Some of the mistakes that ruined IUP’s 2018 season returned in the 2019 season opener.

But one of them did not.

That’s why the Crimson Hawks walked off the field winners on Saturday after topping New Haven, 24-13, in a non-conference battle of regional heavyweights at Frank Cignetti Field.

As far as the details go, it wasn’t pretty.

The Crimson Hawks turned the ball over four times. They struggled to run the ball on offense and to stop it on defense. And they had too many penalties at inopportune times.

Yet, when the Chargers — the preseason favorites to win the Northeast-10 Conference — closed the gap and made it a game, the Crimson Hawks took the momentum back and beat New Haven for the seventh time in the 10-game series.

A year ago, IUP lost back-to-back games to California and Slippery Rock despite holding the lead in the fourth quarter in each game. That inability to deliver the knockout punch plagued them all year, and they fell short of their expectations.

“In those two games, we didn’t get it done in the fourth quarter and at crucial times,” said IUP coach Paul Tortorella. “So, it was good to see that we did it today.”

The Crimson Hawks took an early 14-0 lead, but New Haven kept its composure, rallied and were within four points, at 17-13, early in the fourth quarter. But that’s when the Crimson Hawks clamped down, with the defense forcing a turnover and the offense scoring a much-needed touchdown, sealing the 11-point win in front of 2,798 fans.

“I think this shows where we’re at as a team,” said senior linebacker Nick Amendola, who had one of IUP’s three interceptions. “It definitely wasn’t perfect. It wasn’t very pretty. But we stuck together as a team.”

That fact alone was reason for the Crimson Hawks to celebrate, because their play Saturday admittedly left a lot to be desired. But it was the first game, and a lot of the mistakes were of the first-game kind.

The biggest miscues were the four turnovers. New quarterback Quinton Maxwell, a transfer from Division I Ohio, was picked off three times, and tailback Justice Evans coughed up the ball in the fourth quarter.

But it should be noted that two of the interceptions were not entirely Maxwell’s fault. The first one was tipped by a New Haven player and picked off by another, and the second went in and out of tight end Grant Smith’s hands before being intercepted.

But Maxwell shouldered the blame.

“I’ve got to fix that,” he said. “I’ve just got to. I’ve got to execute better. I mean, all three of those are on me. I’ve just got to get back to the drawing board, eliminate those and figure out ways to get better.”

Other than the interceptions, Maxwell had an impressive debut with the Crimson Hawks. He completed 13 of 21 attempts for 163 yards, and it took him all of 27 seconds to throw his first touchdown pass.

After connecting with JoJo Gause for 18 yards on his first play from scrimmage, his second pass went for a 47-yard touchdown to Duane Brown. The throw was awfully difficult, as the right-handed Maxwell was scrambling to his left when he threw into the end zone off his back foot. Brown, who had sneaked behind the New Haven cornerback, waited and then hauled in the long pass to put IUP ahead 7-0.

“There’s not many guys at this level who can make that throw,” Tortorella said, “and Duane did a great job of coming back for the ball.”

Maxwell showed his ability to make all the throws good quarterbacks can make, hitting Gause, Smith, Jacob Watts and Dom McNeil on timing routes that moved the chains.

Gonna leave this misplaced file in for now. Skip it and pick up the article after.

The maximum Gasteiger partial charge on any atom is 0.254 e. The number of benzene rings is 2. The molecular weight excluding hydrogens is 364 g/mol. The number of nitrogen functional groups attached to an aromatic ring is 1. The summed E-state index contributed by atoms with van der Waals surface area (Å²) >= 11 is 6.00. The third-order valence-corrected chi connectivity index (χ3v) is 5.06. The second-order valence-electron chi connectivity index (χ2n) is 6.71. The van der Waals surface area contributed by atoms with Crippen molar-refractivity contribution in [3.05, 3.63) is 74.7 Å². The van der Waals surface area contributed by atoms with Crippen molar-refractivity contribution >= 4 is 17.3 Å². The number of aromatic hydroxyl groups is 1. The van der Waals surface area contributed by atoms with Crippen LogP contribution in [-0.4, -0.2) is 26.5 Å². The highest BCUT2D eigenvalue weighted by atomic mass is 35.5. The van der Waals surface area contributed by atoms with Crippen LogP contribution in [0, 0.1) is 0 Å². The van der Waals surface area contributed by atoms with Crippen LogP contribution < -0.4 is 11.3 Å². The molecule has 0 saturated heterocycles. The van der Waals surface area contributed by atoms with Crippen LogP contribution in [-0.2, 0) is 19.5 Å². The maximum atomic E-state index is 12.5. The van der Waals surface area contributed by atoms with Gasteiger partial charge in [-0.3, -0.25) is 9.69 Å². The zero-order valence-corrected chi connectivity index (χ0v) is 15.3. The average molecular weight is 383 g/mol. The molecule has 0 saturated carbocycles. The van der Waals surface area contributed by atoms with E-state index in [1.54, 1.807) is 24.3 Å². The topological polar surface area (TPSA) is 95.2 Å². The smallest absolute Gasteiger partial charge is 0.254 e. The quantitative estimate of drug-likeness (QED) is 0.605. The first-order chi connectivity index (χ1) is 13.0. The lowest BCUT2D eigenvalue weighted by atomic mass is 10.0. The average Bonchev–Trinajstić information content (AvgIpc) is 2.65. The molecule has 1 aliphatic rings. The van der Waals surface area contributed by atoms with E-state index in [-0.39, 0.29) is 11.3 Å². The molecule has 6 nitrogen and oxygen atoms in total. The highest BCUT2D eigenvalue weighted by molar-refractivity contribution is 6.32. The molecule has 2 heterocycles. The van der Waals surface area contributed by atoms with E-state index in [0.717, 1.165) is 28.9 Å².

“‘Q’ just brings that precision,” said Brown. “We trust him to take care of business and he trusts us to do our jobs. He’s got a connection with all of us receivers, and that’s dangerous for the other team when you have that connection with your quarterback.”

Brown’s touchdown catch, followed by Evans’ 20-yard run on the last play of the first quarter, gave IUP a 14-0 lead. The Chargers cut the deficit in half on Brett Huber’s 7-yard touchdown catch from Nick Robins, but Dillon Sarka made a 24-yard field goal late in the quarter to send IUP to halftime up by 10.

The third quarter was when the Chargers mounted their comeback. Although they managed only a field goal, both IUP drives ended with interceptions, giving New Haven some life.

That’s the point where Tortorella found out something about his team’s gumption. The Chargers had two possessions in the fourth quarter, and both ended with turnovers of their own: IUP senior linebacker Damon Lloyd recovered a fumble forced by true freshman safety Zayaan Cobb, and sophomore defensive back Devin Castro intercepted a pass in the end zone with four minutes to play.

“Making stops like that just gives us all the momentum,” Amendola said. “It’s as simple as that. It helps the offense.”

Sandwiched between the New Haven turnovers was Brown’s second touchdown, a 2-yard run. The scoring drive, which covered 60 yards on 10 plays, was the perfect complement to the defense’s stops.

But it was more than that.

The touchdown, along with the two turnovers the defense forced, were proof that this year’s team — in one way — already has a leg up on last year’s.

“If both sides of the ball play well, we’re going to be a tough out for anybody,” Maxwell said. “So this gives us a lot of confidence going forward.”

NOTES: Cobb took over for senior Shaq Jones, who suffered a concussion on the third play of the game. He recorded eight tackles in his college debut. … Sophomore defensive tackle Raunya Mitchell, who had two sacks last season as a freshman, had two on Saturday. Damon Lloyd and Dajour Fisher also had sacks. … Brown had a 40-yard punt return in the first quarter wiped out by a penalty, and cornerback Nazir Streater had a pick-six interception erased by another yellow flag. IUP was called for only six penalties, but they totaled 111 yards. … IUP visits Millersville on Saturday.